Recent changes to the way termination awards are taxed have significant implications for accountants and their clients, says Robert Salter FCCA
This article was first published in the July 2018 UK edition of Accounting and Business magazine.
The government has changed the way termination awards are taxed with effect from 6 April this year, with further changes coming through from 6 April 2019. These are significant and could easily result in higher taxes for people being made redundant and higher costs for employers.
So what do practitioners need to advise their clients so that they understand the net tax position on redundancy? And what do accountants in companies need to know in order to manage the impact of the changes from a budgetary and cost perspective?
Payments in lieu of notice
First, there’s the issue of payments in lieu of notice (PILONs). When leaving a company, whether through redundancy or other termination, employees often depart without serving their notice period. This would usually have resulted in a PILON being made to the individual in respect of the ‘lost period of working’. The taxation of PILONs was dependent upon their exact legal status: contractually provided PILONs were subject to tax and employee and employer national insurance contributions (NICs); non-contractual PILONs were generally treated as part of the termination award and subject to the various reliefs that this provided (for example, they could be part of the tax-free £30,000 amount).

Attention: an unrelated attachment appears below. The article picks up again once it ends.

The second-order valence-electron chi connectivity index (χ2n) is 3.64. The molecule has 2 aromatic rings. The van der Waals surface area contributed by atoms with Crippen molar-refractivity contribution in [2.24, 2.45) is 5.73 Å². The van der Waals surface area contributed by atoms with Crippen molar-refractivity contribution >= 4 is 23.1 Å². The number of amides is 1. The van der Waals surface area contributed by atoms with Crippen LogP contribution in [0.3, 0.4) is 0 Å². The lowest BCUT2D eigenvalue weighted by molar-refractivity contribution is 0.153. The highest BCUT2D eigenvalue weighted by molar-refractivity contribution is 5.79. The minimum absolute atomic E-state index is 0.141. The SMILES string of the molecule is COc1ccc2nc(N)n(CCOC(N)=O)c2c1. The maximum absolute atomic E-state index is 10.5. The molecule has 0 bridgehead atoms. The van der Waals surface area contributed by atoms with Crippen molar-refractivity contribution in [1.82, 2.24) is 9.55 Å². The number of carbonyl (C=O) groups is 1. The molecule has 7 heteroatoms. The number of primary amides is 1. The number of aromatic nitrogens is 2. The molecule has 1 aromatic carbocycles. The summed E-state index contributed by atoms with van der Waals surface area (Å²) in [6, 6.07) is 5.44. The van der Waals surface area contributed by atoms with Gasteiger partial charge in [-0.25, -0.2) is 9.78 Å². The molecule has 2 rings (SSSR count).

The April 2018 changes fundamentally remove the distinction between contractual and non-contractual PILONs. This means that since April the PILON element of a termination package is no longer eligible for the £30,000 ex-gratia tax free element, and it will be subject to both primary and secondary class 1 NICs.
While the changes were at one stage badged as a ‘simplification process’, the rules are actually complex and need close analysis. When assessing the tax position of PILONs – or post-employment notice pay (PENP), to use the legislative wording – under the new rules, there are a number of key points to note.